Document Type : ORIGINAL RESEARCH ARTICLE

Authors

1 Department of Water and Environmental Engineering, Graduate School of Advanced Engineering, Nagasaki University, Nagasaki, Japan

2 Department of Civil Engineering, Harare Polytechnic College, Harare, Zimbabwe

3 Department of Renewable Energy Engineering, School of Renewable Energy, Maejo University, Chiang Mai, Thailand

4 Department of Water Management and Governance, Institute for Water Education, IHE Delft, Netherlands

10.22034/IJHCUM.2022.03.01

Abstract

BACKGROUND AND OBJECTIVES: Water pollution and scarcity are becoming a serious challenge worldwide and methods of treating or recycling the wastewater are becoming expensive, especially in rural areas of least developed countries. An affordable wastewater recycling approach is imminent and should be cost-effective, using local materials to alleviate the water shortage and pollution challenges. The use of adsorbents from different biomass has been on the highway and tree barks are no exception for that matter. This research, therefore, intends to test the use of novel material’s capacity to remove Iodine from an aqueous solution under set conditions and use Bayesian statistics to validate the results as compared to the Frequentist approach.
METHODS:  This study is qualitative and developmental research where Bayesian and Conventional statistics were applied to complimentarly validate the results.  Kinetic models, Field Emission Scanning Electron Microscopy, and Energy Dispersive X-ray Spectroscopy were used to characterize the novel adsorbent to check for its potential and capability in removing Iodine from water. Akaike Information Criterion (AICc) was then used to select the best model.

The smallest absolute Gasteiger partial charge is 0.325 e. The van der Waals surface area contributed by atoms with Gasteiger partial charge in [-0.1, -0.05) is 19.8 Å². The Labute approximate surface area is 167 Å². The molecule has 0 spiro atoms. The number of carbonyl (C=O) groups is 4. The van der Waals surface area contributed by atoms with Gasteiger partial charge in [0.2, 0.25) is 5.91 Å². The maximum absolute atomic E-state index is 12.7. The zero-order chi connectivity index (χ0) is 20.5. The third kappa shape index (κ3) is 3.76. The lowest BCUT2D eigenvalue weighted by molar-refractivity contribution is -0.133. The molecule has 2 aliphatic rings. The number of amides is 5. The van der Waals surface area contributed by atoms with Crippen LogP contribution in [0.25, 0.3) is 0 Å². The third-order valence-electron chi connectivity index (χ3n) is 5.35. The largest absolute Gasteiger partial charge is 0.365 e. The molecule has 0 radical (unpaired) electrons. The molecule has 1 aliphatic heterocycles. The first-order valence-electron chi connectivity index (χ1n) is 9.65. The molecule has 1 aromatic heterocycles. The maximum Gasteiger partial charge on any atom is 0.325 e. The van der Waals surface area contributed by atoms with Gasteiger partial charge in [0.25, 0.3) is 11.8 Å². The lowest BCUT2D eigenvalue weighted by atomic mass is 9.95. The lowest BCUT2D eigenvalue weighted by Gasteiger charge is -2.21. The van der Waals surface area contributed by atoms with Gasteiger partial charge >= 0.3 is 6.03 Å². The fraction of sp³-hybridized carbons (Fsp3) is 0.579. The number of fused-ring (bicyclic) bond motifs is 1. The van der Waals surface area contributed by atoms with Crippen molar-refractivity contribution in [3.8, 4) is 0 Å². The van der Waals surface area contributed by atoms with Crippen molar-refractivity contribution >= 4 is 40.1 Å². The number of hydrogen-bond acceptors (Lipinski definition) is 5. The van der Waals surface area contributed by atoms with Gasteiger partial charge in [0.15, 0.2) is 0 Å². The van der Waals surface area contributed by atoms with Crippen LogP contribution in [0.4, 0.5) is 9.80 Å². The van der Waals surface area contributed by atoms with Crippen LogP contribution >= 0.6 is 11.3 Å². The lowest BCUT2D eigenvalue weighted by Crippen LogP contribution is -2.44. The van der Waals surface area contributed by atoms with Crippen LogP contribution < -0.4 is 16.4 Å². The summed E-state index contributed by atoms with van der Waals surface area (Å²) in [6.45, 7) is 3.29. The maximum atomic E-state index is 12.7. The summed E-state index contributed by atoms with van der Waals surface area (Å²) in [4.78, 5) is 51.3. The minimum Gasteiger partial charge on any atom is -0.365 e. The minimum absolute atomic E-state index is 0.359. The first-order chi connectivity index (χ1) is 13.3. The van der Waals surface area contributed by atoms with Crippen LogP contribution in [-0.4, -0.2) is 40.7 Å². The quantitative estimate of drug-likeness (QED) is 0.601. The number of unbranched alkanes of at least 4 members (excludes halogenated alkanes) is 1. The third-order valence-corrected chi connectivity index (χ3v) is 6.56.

FINDINGS: The findings demonstrated that the Bayesian approach was simultaneously applied with classical methods to compare their parameter estimation. Mupane biochar performed better than Mushuma, Pseudo-Second-Order model described both materials better with lower AICc values of 37.76 and 38.03 than other kinetic models respectively, indicating a chemisorption mechanism. Bayesian approach remarkably revealed slightly higher qt estimations of 40.712 and 41.639 mmol/g than conventional statistics with 40.01 and 40.29 mmol/g for Mushuma and Mupane biochar. Elovich model subsequently fit the data, henceforth demonstrating a heterogenous surface property with chemisorption phenomena. Field Emission Scanning Electron Microscopy and Energy Dispersive X-ray Spectroscopy exhibited C (81.93 mol% and 86.91 mol %) and O (16.12 mol% and 11.49 mol%) for Mushuma and Mupane respectively.
CONCLUSIONS: Material performances were insignificant however, Mupane marginally outperformed Mushuma bark.  However, further examination is required in determining the surface area, adsorption isotherms, and functional groups available. This African tree-bark biochar promised to be good adsorbents of wastewater contaminants and their kinetic mechanisms can be a benchmark to suggest their applications as potential candidates for environmental-ecosystem-protection and water re-use strategy, especially in rural and urban areas.

Graphical Abstract

Adsorption studies of Iodine removal by low-cost Bioinspired Mushuma and Mupane bark derived adsorbents for urban and rural wastewater reuse

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